Doggie wisdom

I believe that people with dogs are for the most part physically and emotionally healthier than people without dogs. A quick Internet search will tell you as much. One can find dozens of studies proving that interacting with dogs can lower blood pressure, reduce stress hormones, strengthen the heart and release oxytocin.

The number of scientifically proven health benefits of pet ownership is rising faster than the number of chew toys strewn around your house. Here are a few of my personal favorites.

Health pluses aren’t confined to the result of the extra exercise you get walking your dog or playing hide-and-seek with your cat. The bond that you and your pet develop is also part of the equation. “Owning a pet gives you a sense of purpose and belonging that can increase feelings of positivity and lower stress levels, all of which translates to health benefits,” says Allen McConnell, PhD, a psychology professor at Miami University.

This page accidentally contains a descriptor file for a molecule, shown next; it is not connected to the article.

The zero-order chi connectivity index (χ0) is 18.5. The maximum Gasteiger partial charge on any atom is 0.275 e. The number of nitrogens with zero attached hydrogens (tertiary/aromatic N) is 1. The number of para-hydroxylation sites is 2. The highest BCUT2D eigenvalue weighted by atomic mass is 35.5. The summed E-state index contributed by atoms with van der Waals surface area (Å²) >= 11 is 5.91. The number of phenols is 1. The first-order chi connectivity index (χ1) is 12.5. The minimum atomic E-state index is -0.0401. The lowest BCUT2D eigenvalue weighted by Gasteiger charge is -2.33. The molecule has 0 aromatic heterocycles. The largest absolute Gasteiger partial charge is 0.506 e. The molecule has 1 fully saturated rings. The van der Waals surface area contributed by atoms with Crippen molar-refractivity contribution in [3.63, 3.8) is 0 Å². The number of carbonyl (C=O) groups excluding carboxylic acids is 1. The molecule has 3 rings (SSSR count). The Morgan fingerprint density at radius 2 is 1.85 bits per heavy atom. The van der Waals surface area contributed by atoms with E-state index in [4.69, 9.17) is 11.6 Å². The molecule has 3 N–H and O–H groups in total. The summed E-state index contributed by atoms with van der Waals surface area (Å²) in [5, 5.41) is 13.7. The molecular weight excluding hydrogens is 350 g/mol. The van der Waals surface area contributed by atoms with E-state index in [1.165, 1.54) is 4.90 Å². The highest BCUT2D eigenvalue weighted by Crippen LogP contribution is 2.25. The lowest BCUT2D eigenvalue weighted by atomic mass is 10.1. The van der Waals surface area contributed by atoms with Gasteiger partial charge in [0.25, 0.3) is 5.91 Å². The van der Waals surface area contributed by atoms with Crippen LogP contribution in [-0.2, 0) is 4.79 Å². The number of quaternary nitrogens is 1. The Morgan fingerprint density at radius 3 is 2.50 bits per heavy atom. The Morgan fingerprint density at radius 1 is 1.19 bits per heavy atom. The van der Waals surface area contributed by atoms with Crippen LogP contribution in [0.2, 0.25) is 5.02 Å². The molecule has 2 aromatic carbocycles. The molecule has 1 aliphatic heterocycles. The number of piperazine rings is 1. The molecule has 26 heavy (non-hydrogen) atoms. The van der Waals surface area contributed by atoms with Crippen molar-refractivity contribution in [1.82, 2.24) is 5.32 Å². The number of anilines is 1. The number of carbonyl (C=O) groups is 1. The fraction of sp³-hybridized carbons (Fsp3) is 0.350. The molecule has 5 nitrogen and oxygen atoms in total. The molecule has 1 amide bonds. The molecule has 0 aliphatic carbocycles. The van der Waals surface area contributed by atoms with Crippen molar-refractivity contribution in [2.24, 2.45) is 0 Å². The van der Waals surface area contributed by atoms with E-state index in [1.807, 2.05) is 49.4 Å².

One Japanese study found pet owners made 30 percent fewer visits to doctors. An Australian study of 6000 people showed that owners of dogs and other pets had lower cholesterol, blood pressure and heart-attack risk compared with people who didn’t have pets. In a study at the State University of New York at Buffalo, women asked to solve a math equation with their dogs nearby experienced less stress than women who worked near a human pal.

“When you interact with a friendly animal, your blood pressure lowers and your muscles relax,” explains Stanley Coren, PhD, a psychology professor and neuropsychological researcher at the University of British Columbia who has published nine books on the connection between people and animals.

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